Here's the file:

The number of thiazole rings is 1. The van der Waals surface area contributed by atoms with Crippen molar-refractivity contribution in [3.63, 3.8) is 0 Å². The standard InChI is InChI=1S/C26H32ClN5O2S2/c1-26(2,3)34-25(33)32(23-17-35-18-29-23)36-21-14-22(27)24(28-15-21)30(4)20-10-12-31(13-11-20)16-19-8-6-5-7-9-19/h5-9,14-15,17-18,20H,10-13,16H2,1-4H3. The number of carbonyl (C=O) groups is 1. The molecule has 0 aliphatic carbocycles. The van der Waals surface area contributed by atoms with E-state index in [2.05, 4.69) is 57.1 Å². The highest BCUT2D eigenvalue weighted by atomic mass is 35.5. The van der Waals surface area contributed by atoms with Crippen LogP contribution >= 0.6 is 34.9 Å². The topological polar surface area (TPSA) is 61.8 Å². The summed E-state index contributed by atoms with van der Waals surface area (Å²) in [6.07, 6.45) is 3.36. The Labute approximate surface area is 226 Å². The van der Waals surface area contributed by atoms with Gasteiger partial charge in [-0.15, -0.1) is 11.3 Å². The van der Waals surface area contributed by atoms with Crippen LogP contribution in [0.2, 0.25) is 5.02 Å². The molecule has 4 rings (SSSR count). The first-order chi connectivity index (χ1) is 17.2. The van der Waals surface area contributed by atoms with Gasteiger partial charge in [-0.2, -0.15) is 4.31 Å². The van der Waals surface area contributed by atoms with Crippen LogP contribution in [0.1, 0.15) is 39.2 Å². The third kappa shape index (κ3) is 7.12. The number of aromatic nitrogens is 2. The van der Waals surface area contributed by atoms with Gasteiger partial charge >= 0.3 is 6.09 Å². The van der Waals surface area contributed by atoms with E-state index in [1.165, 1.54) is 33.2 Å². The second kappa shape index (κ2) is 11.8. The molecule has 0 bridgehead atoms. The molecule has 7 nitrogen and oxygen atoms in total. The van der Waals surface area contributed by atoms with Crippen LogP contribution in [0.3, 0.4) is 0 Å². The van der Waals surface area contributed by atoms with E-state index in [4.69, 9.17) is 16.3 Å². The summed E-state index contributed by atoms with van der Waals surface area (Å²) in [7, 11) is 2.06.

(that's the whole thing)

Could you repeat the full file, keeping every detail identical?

The number of thiazole rings is 1. The van der Waals surface area contributed by atoms with Crippen molar-refractivity contribution in [3.63, 3.8) is 0 Å². The standard InChI is InChI=1S/C26H32ClN5O2S2/c1-26(2,3)34-25(33)32(23-17-35-18-29-23)36-21-14-22(27)24(28-15-21)30(4)20-10-12-31(13-11-20)16-19-8-6-5-7-9-19/h5-9,14-15,17-18,20H,10-13,16H2,1-4H3. The number of carbonyl (C=O) groups is 1. The molecule has 0 aliphatic carbocycles. The van der Waals surface area contributed by atoms with E-state index in [2.05, 4.69) is 57.1 Å². The highest BCUT2D eigenvalue weighted by atomic mass is 35.5. The van der Waals surface area contributed by atoms with Crippen LogP contribution >= 0.6 is 34.9 Å². The topological polar surface area (TPSA) is 61.8 Å². The summed E-state index contributed by atoms with van der Waals surface area (Å²) in [6.07, 6.45) is 3.36. The Labute approximate surface area is 226 Å². The van der Waals surface area contributed by atoms with Gasteiger partial charge in [-0.15, -0.1) is 11.3 Å². The van der Waals surface area contributed by atoms with Crippen LogP contribution in [0.2, 0.25) is 5.02 Å². The molecule has 4 rings (SSSR count). The first-order chi connectivity index (χ1) is 17.2. The van der Waals surface area contributed by atoms with Gasteiger partial charge in [-0.2, -0.15) is 4.31 Å². The van der Waals surface area contributed by atoms with Crippen LogP contribution in [0.1, 0.15) is 39.2 Å². The third kappa shape index (κ3) is 7.12. The number of aromatic nitrogens is 2. The van der Waals surface area contributed by atoms with Gasteiger partial charge >= 0.3 is 6.09 Å². The van der Waals surface area contributed by atoms with E-state index in [1.165, 1.54) is 33.2 Å². The second kappa shape index (κ2) is 11.8. The molecule has 0 bridgehead atoms. The molecule has 7 nitrogen and oxygen atoms in total. The van der Waals surface area contributed by atoms with Crippen LogP contribution in [0.3, 0.4) is 0 Å². The van der Waals surface area contributed by atoms with E-state index in [4.69, 9.17) is 16.3 Å². The summed E-state index contributed by atoms with van der Waals surface area (Å²) in [7, 11) is 2.06.